So, after the exhaust pipe fell off my car on Valentines Day, I was forced to have it repaired, which was horrible news for my wallet, but in effect has left me with a vehicle that’s actually safe to drive >10 miles at once. To celebrate, I drove to Philadelphia this past weekend to visit a friend!
Long solo car rides are perfect opportunities for semi-focused introspection, so I spent most of the trip down there pondering the causes and effects of isolation. Some of the most brilliant, creative individuals in human history have fallen somewhere on the hermit spectrum, so I was thinking about which came first. That’s it. No answer.
This was probably sparked by my own period of social hibernation over the past couple of months. I haven’t been a total shut-in, but definitely prefer to spend my free time obsessively reading, writing, self-reflecting, listening to music and watching The Fabric of the Cosmos on NOVA over and over again :)
Anyway, this topic was totally appropriate for the day, because my friend and I decided to take a tour of Eastern State Penitentiary, where the whole concept of solitary confinement originated!!!
This was my second time at ESP, but my first tour. I’ve gone to the Terror Behind the Walls haunted house, which is really awesome and highly recommended. My friend told me that they have a rockin’ audio tour narrated by one of my all-tome favorite weirdos, Steve Buscemi <3<3<3 We almost cried when we learned that the audio tour wasn’t available that day, but the actual flesh-and-bone guide was enthusiastic about his job and cute enough to distract my attention. I’ll have to go back again for Steve.
I honestly thought it would be scarier during the day than it was at night with a ton of zombies walking around. As many know, I’m legit afraid of ghosts. Like, I need to sleep with the lights on after seeing a Paranormal Activity commercial.. but even with the spooky, overcast sky, I was more focused on the history behind the building and the experimental rehabilitation institution it was initially designed to be.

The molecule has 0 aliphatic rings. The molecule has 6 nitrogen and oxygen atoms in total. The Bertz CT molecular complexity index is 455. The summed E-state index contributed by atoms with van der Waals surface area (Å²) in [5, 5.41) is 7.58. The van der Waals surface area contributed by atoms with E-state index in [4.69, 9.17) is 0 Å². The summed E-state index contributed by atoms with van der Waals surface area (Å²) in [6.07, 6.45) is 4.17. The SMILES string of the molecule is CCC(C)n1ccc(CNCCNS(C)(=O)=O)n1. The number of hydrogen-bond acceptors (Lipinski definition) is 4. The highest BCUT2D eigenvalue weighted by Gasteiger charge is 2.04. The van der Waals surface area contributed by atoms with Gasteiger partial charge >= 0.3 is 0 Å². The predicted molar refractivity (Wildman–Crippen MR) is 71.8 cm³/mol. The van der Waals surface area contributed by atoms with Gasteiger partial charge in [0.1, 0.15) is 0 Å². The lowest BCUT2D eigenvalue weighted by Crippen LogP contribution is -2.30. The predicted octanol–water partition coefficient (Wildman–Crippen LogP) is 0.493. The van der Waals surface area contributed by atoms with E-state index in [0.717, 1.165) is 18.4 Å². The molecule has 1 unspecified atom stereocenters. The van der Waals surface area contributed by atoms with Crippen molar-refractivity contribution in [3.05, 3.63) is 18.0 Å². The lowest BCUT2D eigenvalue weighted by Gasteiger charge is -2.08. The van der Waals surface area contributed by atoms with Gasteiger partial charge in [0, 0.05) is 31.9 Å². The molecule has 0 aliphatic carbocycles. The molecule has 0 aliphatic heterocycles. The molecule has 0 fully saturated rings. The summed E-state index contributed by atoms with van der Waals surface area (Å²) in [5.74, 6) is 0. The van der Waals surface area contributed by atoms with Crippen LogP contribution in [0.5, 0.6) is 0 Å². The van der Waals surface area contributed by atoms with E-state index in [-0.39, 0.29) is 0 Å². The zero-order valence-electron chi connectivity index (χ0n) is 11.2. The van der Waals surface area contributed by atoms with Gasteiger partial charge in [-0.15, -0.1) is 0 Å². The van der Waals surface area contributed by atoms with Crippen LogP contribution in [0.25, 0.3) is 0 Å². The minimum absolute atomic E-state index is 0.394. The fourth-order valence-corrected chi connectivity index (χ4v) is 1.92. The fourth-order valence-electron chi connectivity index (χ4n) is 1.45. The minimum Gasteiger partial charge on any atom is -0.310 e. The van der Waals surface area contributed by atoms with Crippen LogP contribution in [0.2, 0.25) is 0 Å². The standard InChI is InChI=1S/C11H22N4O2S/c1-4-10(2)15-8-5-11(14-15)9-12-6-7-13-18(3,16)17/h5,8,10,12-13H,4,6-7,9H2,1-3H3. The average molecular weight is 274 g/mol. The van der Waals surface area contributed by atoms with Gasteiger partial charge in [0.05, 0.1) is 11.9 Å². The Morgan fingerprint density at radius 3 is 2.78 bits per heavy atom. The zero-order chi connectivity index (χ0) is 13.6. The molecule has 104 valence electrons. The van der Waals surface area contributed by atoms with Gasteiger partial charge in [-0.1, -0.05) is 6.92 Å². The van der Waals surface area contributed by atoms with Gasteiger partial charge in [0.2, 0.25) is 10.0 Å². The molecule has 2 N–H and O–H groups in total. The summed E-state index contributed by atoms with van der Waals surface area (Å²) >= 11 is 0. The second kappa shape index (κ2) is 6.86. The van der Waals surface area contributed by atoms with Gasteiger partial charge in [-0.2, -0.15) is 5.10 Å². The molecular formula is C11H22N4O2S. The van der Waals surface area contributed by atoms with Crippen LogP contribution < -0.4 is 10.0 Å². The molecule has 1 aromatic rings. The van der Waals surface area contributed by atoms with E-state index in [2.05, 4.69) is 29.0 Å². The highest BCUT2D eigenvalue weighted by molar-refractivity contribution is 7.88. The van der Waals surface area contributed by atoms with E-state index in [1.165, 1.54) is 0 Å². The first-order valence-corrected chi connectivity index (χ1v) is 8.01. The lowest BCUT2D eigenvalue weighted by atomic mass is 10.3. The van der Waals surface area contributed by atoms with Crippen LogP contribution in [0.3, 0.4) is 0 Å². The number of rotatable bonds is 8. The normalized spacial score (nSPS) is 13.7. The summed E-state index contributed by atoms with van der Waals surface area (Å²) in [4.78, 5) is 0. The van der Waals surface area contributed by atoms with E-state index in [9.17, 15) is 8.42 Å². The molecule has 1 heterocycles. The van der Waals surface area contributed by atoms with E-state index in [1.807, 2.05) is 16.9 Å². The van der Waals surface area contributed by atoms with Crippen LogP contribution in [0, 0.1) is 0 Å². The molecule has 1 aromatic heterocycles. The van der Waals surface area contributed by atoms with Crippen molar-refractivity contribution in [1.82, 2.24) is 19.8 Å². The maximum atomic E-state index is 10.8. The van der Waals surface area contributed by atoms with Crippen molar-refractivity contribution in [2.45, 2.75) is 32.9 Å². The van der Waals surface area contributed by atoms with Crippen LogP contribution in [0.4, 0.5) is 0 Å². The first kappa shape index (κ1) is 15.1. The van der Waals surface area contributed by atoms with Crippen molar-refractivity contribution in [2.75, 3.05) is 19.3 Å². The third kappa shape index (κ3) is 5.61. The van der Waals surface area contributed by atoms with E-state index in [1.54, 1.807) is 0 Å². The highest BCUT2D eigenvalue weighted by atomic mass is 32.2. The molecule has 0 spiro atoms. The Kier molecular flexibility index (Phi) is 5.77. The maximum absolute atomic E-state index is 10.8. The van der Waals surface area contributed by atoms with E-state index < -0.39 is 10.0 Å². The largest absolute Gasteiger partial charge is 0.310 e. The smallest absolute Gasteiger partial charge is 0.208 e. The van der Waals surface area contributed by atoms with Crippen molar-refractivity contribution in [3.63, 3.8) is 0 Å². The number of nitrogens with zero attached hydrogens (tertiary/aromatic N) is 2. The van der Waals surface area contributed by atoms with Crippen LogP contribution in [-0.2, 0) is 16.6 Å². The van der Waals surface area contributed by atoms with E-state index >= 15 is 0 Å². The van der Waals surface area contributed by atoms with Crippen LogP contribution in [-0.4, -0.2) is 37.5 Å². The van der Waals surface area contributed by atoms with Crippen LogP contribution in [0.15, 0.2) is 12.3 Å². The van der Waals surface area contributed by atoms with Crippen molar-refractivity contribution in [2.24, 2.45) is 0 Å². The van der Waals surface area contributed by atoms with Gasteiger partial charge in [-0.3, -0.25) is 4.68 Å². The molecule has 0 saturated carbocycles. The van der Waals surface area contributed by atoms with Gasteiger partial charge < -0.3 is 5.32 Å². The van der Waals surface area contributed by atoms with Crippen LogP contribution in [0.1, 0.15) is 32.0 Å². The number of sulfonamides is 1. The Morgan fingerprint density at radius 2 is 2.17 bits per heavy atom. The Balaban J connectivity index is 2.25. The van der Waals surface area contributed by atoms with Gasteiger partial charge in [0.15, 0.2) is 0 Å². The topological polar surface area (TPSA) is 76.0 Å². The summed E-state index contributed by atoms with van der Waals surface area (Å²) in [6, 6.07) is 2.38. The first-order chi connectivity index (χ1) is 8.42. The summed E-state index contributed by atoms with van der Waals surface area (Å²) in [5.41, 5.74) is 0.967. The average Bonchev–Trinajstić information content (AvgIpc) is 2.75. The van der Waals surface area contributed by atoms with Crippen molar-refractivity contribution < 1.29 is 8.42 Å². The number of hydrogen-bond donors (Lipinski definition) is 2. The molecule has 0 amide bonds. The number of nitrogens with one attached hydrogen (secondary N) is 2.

Toward the end of the tour, our guide asked the group to think about which we would choose:
a) A relatively sanitary room with an hour of fresh air in a personal yard every day spent in complete isolation. No contact with other people at all, not even prison guards. No music. No speaking. The only book you got to read was the bible.
b) Overcrowded, nasty prison with a common outdoor area and much, much smaller rooms.
I thought about this, and I think I would go with choice a, just because I’m curious. I want to know how long it would take me to go completely crazy. I’ve gone to a few music festivals and developing countries, so I know I could handle overcrowded, unsanitary living conditions.
But even at my most reclusive moments, I’ve still been surrounded by people. I can only imagine the kind of freakiness that begins to unravel when a person is truly shut off from others, and I’m really intrigued by it. I kind of want to try sensory deprivation, as it seems like a safe way to experiment with this without catapulting myself into a place I’ll never come back from.
What would I do if I had nothing but a room and a bible? As I suggested to my friend, probably a lot of meditation and parkour.
Completely unrelated: I went for a 7.5 mile out & back flat run on Weds and was “lapped” by a pudgy dude
. Go ahead and laugh. I sure did. My legs are still sore, and I averaged a 9.5 min/mile. Did I mention this was flat? Why does it hurt so much to love?!
Freelance writer. Trail runner. Relentless savage.